The Beat Goes On


by David Waggoner

More than twenty years ago, A&U featured Joan Rivers in a cover story interview, written by Glenn Gaylord. October 1996, to be exact. We were over the moon that we could share with our readers Ms. Rivers’ deep commitment to the AIDS cause. Joan had been in the fight early into the epidemic: “And then in 1982, somebody said, ‘Let’s give a little fund-raiser at Studio One Backlot in Los Angeles.’ Nobody wanted to do it with me. We got such death threats. I performed with armed guards in front of the stage, which was hilarious. They were doing what they were supposed to do, scanning the room the whole time…and I’m in the middle [snaps fingers] doing comedy!” Until her untimely death in 2014, she remained, steadfast in her efforts to raise awareness and funds, so much so that God’s Love We Deliver named its bakery after her to honor Joan’s volunteer and administrative service to the nonprofit.

Her daughter, television host, producer and actress Melissa Rivers, was often by her side in these efforts, or sometimes finding her own way to contribute to the cause. In this issue, we feature a cover story interview with Melissa. It’s our first legacy cover, and we are pleased to share it with our readers.

In the interview, penned by our intrepid Senior Editor Dann Dulin and lovingly photographed by Senior Editor Sean Black, Melissa shares: “Growing up, AIDS was never hidden from me. It was so prevalent in my parents’ social circle. I remember when it was called ‘gay cancer’ or ‘gay pneumonia.’ It’s always been on my radar. So many people who were close to our family have died. A lot! More than I think we even realized.” This early introduction to fighting for AIDS awareness and the needs of individuals living with HIV/AIDS, combined with her parental role models, made it easy for Melissa to pick up the torch, and also light fires under other causes dear to her heart as well. And now Melissa is helping her son Cooper find his own way to give back to the community.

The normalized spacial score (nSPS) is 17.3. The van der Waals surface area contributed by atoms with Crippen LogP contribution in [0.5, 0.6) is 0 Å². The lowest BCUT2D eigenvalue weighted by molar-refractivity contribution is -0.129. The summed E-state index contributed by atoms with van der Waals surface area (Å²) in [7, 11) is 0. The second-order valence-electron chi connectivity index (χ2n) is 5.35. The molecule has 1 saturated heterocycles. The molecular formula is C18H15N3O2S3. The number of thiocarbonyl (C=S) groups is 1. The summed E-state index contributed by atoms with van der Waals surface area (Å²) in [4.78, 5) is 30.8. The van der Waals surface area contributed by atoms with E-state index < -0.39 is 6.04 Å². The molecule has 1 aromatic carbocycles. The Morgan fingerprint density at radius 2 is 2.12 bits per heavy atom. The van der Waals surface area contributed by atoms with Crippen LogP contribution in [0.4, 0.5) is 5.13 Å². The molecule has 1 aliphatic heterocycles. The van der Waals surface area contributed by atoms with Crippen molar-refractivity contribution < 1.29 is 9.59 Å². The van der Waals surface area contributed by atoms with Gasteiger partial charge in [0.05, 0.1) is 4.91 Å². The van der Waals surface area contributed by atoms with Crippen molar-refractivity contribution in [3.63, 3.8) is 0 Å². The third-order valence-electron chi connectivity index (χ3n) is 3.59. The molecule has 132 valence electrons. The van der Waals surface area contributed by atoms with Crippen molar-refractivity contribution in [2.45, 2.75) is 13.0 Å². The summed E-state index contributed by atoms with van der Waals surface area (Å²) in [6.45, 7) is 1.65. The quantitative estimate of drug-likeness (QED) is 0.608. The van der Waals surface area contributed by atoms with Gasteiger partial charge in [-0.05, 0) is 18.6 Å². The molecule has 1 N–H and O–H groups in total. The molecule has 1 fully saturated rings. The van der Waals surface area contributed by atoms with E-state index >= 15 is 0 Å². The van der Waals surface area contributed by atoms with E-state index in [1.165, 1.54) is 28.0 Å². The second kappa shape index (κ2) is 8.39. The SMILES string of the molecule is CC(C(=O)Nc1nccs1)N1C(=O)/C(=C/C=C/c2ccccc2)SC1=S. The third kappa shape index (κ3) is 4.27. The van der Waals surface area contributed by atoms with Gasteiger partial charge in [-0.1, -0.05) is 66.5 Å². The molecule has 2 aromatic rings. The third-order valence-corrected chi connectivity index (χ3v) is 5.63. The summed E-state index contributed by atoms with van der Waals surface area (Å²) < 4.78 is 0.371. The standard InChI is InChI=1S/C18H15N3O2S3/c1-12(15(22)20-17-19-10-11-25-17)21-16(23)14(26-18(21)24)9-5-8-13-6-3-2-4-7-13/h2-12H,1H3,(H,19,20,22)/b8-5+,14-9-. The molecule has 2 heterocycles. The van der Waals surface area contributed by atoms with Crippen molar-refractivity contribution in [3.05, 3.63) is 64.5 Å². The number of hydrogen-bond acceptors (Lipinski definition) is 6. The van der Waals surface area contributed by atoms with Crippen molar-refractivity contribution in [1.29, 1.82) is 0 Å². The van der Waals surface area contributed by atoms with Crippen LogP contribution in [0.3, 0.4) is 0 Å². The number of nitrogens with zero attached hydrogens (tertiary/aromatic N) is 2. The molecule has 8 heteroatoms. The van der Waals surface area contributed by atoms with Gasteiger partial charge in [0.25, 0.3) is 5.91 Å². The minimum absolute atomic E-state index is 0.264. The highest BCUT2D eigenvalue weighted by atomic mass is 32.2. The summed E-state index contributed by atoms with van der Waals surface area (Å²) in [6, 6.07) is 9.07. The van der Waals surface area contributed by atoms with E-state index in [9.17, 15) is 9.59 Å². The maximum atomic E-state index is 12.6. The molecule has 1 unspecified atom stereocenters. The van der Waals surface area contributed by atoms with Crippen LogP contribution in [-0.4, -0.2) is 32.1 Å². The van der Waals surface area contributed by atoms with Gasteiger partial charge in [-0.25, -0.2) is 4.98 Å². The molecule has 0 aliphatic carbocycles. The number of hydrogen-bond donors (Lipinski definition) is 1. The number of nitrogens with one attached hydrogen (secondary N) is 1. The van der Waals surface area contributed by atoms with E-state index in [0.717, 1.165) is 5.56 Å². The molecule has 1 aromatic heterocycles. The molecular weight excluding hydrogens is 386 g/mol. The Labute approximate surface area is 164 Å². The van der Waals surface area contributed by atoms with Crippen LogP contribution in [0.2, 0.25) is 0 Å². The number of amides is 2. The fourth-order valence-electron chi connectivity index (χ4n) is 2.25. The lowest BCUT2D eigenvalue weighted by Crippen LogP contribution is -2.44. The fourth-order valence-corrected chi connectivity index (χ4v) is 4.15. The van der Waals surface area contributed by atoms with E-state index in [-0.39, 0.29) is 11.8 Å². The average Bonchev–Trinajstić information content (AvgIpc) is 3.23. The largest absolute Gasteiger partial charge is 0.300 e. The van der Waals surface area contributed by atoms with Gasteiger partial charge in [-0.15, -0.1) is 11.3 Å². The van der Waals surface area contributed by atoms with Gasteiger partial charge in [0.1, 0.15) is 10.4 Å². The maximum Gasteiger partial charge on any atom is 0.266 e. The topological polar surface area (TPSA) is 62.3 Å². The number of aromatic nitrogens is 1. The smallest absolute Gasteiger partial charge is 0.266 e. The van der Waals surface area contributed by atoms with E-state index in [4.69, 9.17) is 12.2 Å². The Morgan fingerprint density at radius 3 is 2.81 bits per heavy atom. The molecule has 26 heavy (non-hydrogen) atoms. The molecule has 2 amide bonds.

If we are going to end AIDS, we need this kind of intergenerational continuity, as well as a dialogue between younger and older family members and community members that strengthens what we know about HIV/AIDS. Because without knowing, we cannot act with purpose or intelligence. Many of our features touch on this dialogue (see the work of Suzanne Poli in Gallery by Lester Strong), but three in particular take this dialogue as their subject matter. To discuss a new film, Summer 1993, writer Ren Jender talked with director and cowriter Carla Simón about the loss at the story’s heart: Frida’s mother has died of AIDS-related causes and relatives move the young protagonist from the city to the country. Simón’s own parents died of AIDS-related causes and so the movie is a way to build upon the past, create something new out of the ashes. In Arts Editor Alina Oswald’s article about After Louie, we find out that director and cowriter Vincent Gagliostro has made a film that explores the intergenerational divide among gay men, making sure the story of the early epidemic is told and affirming that AIDS activism is still very much needed. Editor at Large Hank Trout’s interview with Will St. Leger and Hazel Coonagh, who helped to organize an anti-stigma photo exhibit, brings to the fore the need for representations of HIV/AIDS in the here and now. Said St. Leger, “The genesis of the exhibition was…to start a new conversation about HIV in its modern context. Some people still have a…visual narrative of HIV that’s stuck in the 1980s.”

The future is in our hands. By bridging the past and the present, we can ensure that our legacy keeps on living—and so do we.

David Waggoner is Editor in Chief and Publisher of A&U, the first national HIV/AIDS magazine in the U.S.